Cdn Feds Show Bias Before Hearings on the Destruction of the Great Bear Rain Forest
By B. McPherson
Hearings are scheduled to start in Kitimat, BC, to hear the public speak about their interest in the proposed Enbridge Gateway Pipeline that is proposed to dig its way through the Great Bear Rain Forest to bring crude oil from the Alberta oil sands to the BC coast at the end of Douglas Channel.
The Calgary based company has proposed the construction of twin pipelines that would snake from outside of Edmonton to the village of Kitimat. One pipeline would carry crude oil west while the second pipeline would carry the solvent needed to make the crude flow, east for reuse.
Enbridge is the same company that has its megaproject in the US stalled, the Keystone Pipeline.
The proposed route through British Columbia is a poor choice because it targets the untouched temperate rain forest, it ends at the head of a tortuous fiord, and many of the native land claims involving this land have yet to be settled.
Prime Minister Harper has stated that a pipeline to the west coast is necessary in order to sell oil to the Asian markets. With the stalling of the Keystone project he has stated that the market needs to diversify. Monday, in a shot across the bows, Natural Resources Minister Joe Oliver lumped opponents of the pipelines with radicals and other foreign special interest groups.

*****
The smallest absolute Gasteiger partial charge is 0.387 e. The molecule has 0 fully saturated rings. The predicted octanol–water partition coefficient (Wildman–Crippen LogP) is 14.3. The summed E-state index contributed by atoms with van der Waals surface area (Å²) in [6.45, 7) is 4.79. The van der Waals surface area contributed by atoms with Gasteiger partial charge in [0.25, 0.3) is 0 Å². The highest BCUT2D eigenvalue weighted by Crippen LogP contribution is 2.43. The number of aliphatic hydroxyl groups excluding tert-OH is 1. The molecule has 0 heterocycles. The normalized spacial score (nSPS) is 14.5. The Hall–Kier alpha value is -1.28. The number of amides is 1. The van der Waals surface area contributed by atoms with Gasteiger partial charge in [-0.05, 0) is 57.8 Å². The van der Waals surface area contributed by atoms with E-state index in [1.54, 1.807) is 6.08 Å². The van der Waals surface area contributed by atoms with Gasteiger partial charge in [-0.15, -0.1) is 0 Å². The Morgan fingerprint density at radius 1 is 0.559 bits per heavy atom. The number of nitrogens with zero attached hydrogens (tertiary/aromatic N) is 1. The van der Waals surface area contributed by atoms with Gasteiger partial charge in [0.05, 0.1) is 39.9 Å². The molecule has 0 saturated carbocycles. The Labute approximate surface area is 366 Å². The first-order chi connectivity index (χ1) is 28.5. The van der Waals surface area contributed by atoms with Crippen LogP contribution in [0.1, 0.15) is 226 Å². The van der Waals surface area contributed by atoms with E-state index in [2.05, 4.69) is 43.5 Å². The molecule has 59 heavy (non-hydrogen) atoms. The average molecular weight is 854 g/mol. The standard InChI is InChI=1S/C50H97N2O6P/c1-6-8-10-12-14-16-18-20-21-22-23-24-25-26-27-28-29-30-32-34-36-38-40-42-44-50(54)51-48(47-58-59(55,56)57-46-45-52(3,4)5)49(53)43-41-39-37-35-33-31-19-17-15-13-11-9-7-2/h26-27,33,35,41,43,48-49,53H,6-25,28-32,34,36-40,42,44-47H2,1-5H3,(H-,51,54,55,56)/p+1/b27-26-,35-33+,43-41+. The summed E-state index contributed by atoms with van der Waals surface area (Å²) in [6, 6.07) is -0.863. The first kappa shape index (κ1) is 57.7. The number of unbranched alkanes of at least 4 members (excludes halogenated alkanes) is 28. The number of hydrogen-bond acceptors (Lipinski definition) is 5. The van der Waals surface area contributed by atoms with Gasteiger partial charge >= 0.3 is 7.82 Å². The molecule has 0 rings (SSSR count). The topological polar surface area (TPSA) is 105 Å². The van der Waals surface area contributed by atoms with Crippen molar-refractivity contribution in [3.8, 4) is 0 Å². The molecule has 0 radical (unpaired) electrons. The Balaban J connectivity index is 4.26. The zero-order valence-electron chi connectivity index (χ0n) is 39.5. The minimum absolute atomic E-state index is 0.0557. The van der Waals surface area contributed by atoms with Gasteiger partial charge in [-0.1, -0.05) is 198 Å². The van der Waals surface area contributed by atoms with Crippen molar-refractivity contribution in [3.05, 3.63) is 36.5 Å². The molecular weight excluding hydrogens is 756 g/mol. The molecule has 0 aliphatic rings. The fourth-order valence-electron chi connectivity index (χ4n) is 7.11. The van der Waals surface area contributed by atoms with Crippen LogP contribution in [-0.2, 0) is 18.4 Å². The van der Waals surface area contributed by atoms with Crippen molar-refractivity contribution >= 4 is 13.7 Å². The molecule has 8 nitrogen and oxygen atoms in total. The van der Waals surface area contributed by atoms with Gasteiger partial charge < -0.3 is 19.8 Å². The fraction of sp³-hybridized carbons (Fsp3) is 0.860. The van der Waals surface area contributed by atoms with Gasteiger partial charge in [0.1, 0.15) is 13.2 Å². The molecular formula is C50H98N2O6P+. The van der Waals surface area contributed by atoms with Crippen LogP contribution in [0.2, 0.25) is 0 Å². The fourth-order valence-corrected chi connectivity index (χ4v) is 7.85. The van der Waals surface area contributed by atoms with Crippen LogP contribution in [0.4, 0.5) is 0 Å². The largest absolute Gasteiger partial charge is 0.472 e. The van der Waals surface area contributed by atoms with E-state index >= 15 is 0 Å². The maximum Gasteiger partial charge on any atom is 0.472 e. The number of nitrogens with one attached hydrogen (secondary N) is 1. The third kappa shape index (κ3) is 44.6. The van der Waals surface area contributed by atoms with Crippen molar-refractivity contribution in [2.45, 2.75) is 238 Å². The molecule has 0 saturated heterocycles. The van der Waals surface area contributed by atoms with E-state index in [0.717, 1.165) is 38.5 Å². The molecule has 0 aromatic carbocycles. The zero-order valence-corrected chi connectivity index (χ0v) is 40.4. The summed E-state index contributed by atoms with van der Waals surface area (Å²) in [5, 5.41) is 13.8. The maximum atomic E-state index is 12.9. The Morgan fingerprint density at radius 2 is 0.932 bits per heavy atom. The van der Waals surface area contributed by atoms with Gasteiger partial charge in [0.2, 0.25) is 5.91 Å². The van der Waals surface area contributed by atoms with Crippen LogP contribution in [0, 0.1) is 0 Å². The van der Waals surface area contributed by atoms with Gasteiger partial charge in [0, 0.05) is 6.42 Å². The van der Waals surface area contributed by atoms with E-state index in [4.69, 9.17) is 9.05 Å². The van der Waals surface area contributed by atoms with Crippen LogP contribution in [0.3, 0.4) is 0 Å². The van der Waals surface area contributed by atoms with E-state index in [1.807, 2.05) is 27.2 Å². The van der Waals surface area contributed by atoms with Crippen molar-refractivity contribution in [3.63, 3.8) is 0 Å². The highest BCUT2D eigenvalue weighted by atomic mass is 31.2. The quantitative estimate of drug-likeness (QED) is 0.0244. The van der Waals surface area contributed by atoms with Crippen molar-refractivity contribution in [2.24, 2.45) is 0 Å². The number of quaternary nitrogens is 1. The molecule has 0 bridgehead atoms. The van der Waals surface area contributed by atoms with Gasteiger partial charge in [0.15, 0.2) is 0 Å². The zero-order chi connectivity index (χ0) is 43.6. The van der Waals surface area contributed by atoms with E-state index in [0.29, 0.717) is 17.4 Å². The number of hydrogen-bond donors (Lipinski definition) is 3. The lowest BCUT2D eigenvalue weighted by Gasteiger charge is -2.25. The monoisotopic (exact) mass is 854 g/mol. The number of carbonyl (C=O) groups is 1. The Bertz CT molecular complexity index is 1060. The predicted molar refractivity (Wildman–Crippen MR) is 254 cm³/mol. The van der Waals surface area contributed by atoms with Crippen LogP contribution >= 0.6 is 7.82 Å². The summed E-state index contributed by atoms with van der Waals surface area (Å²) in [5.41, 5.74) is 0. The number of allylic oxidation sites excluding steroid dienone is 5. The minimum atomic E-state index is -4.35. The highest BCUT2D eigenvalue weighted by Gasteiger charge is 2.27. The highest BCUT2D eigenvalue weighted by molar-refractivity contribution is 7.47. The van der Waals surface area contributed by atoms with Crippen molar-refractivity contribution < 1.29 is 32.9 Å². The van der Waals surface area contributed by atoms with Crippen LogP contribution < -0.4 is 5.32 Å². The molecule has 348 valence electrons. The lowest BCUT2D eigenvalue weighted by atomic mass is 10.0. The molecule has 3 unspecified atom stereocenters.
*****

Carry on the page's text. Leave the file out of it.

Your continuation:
“Oliver says the groups "threaten to hijack our regulatory system to achieve their radical ideological agenda," stack the hearings with people to delay or kill "good projects," attract "jet-setting" celebrities and use funding from "foreign special interest groups."” CBC
Over 4 000 people have registered to speak at the hearings. According to the rules, those deeming the issue of import to them have the right to speak. Oliver is now speaking of changing the rules. He spoke on the Monday CBC news about jobs, about global markets and various riches expected, but failed to mention the environmental impact of a double pipeline buried through rare temperate rain forest. The swath would have to remain clear of regrowth and access roads would have to be cut in order to maintain or repair leaks.
Respected environmentalist David Suzuki speaking during an interview on the CBC is quoted:
"We have become so powerful and demanding that we are negatively impacting air, water, soil and biodiversity, the very source of our lives and livelihood," the scientist and broadcaster said. "That's what environmentalists are concerned about and the minister's diatribe prevents us from having this important discussion of values and balance." David Suzuki
Minister Oliver also condemned the influx of “foreign money” into Canada to support environmental groups. The Alberta Oil Sands project is heavily financed by foreign owned companies.
Some of the players in the oil sands:
Shell Oil – owned by Dutch interests
Total – owned by French interests
Sinopec – owned by Chinese interests
Statoil ASA – owned by Norwegian interests
Nexen – owned by US interests
Imperial Oil – owned by US interestsRef: Wikipedia